ONS stats showing lower infections in Wales than England ‘thoroughly justifies’ our restrictions, Mark Drakeford says
ONS survey stats showing a lower infection rate in Wales than England demonstrate that restrictions imposed on Boxing Day worked, the First Minister has said.
He pointed to statistics showing that the number of people with Covid was lower in Wales, Scotland and Northern Ireland than England.
He said the restrictions had served as a “mini-firebreak” that “flattened the curve”.
“The rise in Wales has been smaller than the rise in England,” he said. “The rise in cases in Wales, Scotland and Northern Ireland where restrictions have been in place are lower than in England.
“And the Welsh line is the only one to show that infections are slowing down.
“The ONS slide shows that the changes in Wales were necessary. The line in England is rising and continuing to rise. That gap between Wales and England means thousands of more people falling ill and in hospital.
“It’s a real gap making an impact in real people’s lives. It thoroughly justifies action that we have taken.”
The Welsh Government have come under sustained criticism by Conservatives for imposing restrictions over the New Year, while England did not introduce new restrictions.
Mark Drakeford said that cases were now falling, based on PCR case rates, waste water tests and ONS surveys. But he said there was a “note of caution” about PCR tests.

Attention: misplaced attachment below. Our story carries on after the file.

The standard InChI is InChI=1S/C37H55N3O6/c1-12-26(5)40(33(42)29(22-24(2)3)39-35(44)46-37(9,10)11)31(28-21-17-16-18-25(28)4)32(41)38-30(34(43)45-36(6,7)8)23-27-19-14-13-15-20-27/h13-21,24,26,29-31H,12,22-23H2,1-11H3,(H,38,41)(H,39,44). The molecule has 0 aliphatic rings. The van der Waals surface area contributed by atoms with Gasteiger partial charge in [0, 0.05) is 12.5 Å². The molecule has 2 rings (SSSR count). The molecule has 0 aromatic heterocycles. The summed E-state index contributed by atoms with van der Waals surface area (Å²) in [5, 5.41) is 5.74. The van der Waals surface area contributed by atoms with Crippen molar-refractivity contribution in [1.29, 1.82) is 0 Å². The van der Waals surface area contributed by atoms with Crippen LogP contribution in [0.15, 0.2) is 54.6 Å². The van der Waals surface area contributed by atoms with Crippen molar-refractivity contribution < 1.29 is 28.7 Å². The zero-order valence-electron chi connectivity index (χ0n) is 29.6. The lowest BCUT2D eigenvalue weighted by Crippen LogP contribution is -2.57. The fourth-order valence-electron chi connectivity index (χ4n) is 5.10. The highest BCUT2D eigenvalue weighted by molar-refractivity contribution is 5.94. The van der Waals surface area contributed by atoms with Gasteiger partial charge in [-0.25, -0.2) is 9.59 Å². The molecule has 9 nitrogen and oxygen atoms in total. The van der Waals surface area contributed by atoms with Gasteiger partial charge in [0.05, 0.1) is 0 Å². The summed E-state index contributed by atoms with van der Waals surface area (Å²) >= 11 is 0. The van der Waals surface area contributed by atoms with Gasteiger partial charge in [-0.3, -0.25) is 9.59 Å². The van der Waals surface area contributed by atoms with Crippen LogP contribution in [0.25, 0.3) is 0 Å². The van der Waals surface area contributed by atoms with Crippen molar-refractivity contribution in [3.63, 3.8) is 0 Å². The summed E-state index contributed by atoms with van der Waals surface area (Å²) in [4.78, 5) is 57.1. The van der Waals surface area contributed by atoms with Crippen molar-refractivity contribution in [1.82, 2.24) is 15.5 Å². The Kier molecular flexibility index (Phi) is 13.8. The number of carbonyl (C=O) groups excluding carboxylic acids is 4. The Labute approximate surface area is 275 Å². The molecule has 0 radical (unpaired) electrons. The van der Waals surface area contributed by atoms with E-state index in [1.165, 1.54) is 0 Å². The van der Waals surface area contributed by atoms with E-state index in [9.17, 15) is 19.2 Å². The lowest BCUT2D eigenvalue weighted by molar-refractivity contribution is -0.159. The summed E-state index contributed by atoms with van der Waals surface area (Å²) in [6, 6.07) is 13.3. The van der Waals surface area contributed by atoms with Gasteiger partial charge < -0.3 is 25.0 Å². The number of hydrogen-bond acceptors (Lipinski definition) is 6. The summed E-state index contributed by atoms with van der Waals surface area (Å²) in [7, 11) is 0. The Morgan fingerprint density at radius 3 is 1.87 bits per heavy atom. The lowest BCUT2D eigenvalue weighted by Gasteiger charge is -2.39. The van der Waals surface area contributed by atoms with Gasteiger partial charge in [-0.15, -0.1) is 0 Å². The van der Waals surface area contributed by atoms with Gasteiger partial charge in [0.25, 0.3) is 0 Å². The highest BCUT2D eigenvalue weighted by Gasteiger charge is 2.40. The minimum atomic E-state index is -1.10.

“A change of testing rules means that people no longer need a positive PCR test if they have a positive Lateral Flow Test,” he said.
“The fall in cases began to happen a few days before the change to those rules. Andd the positivity rate has been falling itself.
“We’ve also looked at a wider range of indicators – wastewater studies also suggest that the extremely high levels of infection in the community are starting to slow down and come down. We can look as well at the ONS infection survey.
“Today we are in the optimistic place of being able to take those first steps back to alert level zero.”
Mark Drakeford was asked whether the model got it wrong because it showed a later peak in Omicron cases.
“I don’t think the model was wrong in essence because it has shown a rapid rise and a rapid decline,” he said. “We have seen the peak a bit earlier than the model predicted.
“But the changes we are making are exactly two weeks on from last Friday, exactly as the model suggested.”